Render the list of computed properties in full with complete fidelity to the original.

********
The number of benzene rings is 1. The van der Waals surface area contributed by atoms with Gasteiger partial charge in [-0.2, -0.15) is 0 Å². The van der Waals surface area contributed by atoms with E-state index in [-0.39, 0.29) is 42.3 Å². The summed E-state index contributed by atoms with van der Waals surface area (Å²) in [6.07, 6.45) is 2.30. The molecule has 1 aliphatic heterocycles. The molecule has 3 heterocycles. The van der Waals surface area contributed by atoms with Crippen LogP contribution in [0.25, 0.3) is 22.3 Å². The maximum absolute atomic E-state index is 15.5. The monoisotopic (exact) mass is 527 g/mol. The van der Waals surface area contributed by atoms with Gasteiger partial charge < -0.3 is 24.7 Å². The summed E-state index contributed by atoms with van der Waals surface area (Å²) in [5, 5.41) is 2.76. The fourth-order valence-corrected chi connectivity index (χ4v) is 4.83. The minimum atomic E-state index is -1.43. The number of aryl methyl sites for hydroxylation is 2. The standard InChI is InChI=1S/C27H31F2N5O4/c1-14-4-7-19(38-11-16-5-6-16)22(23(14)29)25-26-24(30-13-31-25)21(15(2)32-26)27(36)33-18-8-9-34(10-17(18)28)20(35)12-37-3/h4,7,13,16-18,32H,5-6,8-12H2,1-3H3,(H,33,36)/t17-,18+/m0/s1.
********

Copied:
The number of benzene rings is 1. The van der Waals surface area contributed by atoms with Gasteiger partial charge in [-0.2, -0.15) is 0 Å². The van der Waals surface area contributed by atoms with E-state index in [-0.39, 0.29) is 42.3 Å². The summed E-state index contributed by atoms with van der Waals surface area (Å²) in [6.07, 6.45) is 2.30. The molecule has 1 aliphatic heterocycles. The molecule has 3 heterocycles. The van der Waals surface area contributed by atoms with Crippen LogP contribution in [0.25, 0.3) is 22.3 Å². The maximum absolute atomic E-state index is 15.5. The monoisotopic (exact) mass is 527 g/mol. The van der Waals surface area contributed by atoms with Gasteiger partial charge < -0.3 is 24.7 Å². The summed E-state index contributed by atoms with van der Waals surface area (Å²) in [5, 5.41) is 2.76. The fourth-order valence-corrected chi connectivity index (χ4v) is 4.83. The minimum atomic E-state index is -1.43. The number of aryl methyl sites for hydroxylation is 2. The standard InChI is InChI=1S/C27H31F2N5O4/c1-14-4-7-19(38-11-16-5-6-16)22(23(14)29)25-26-24(30-13-31-25)21(15(2)32-26)27(36)33-18-8-9-34(10-17(18)28)20(35)12-37-3/h4,7,13,16-18,32H,5-6,8-12H2,1-3H3,(H,33,36)/t17-,18+/m0/s1.